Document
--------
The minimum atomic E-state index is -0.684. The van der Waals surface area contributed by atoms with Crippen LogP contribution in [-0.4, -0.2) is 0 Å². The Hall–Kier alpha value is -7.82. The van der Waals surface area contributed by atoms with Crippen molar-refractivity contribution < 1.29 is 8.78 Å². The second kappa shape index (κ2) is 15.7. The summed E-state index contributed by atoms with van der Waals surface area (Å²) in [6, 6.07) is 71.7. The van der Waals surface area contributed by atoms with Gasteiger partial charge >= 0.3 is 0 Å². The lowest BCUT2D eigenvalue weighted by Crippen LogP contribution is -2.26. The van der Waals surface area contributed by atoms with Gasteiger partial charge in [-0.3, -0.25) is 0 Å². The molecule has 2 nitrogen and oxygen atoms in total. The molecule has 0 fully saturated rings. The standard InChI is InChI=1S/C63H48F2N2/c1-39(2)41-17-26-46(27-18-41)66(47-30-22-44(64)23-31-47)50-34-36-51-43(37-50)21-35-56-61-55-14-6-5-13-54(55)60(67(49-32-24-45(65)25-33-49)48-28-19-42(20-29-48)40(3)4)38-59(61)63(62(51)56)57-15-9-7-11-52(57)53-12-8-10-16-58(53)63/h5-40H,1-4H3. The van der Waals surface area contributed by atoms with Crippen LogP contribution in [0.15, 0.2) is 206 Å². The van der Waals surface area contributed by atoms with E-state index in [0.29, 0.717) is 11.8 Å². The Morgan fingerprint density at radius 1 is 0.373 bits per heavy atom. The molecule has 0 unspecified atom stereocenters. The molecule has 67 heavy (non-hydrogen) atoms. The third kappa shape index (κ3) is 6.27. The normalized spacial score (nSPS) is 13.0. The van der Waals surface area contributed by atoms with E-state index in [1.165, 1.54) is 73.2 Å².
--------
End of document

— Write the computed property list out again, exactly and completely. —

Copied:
The minimum atomic E-state index is -0.684. The van der Waals surface area contributed by atoms with Crippen LogP contribution in [-0.4, -0.2) is 0 Å². The Hall–Kier alpha value is -7.82. The van der Waals surface area contributed by atoms with Crippen molar-refractivity contribution < 1.29 is 8.78 Å². The second kappa shape index (κ2) is 15.7. The summed E-state index contributed by atoms with van der Waals surface area (Å²) in [6, 6.07) is 71.7. The van der Waals surface area contributed by atoms with Gasteiger partial charge >= 0.3 is 0 Å². The lowest BCUT2D eigenvalue weighted by Crippen LogP contribution is -2.26. The van der Waals surface area contributed by atoms with Gasteiger partial charge in [-0.3, -0.25) is 0 Å². The molecule has 2 nitrogen and oxygen atoms in total. The molecule has 0 fully saturated rings. The standard InChI is InChI=1S/C63H48F2N2/c1-39(2)41-17-26-46(27-18-41)66(47-30-22-44(64)23-31-47)50-34-36-51-43(37-50)21-35-56-61-55-14-6-5-13-54(55)60(67(49-32-24-45(65)25-33-49)48-28-19-42(20-29-48)40(3)4)38-59(61)63(62(51)56)57-15-9-7-11-52(57)53-12-8-10-16-58(53)63/h5-40H,1-4H3. The van der Waals surface area contributed by atoms with Crippen LogP contribution in [0.15, 0.2) is 206 Å². The van der Waals surface area contributed by atoms with E-state index in [0.29, 0.717) is 11.8 Å². The Morgan fingerprint density at radius 1 is 0.373 bits per heavy atom. The molecule has 0 unspecified atom stereocenters. The molecule has 67 heavy (non-hydrogen) atoms. The third kappa shape index (κ3) is 6.27. The normalized spacial score (nSPS) is 13.0. The van der Waals surface area contributed by atoms with E-state index in [1.165, 1.54) is 73.2 Å².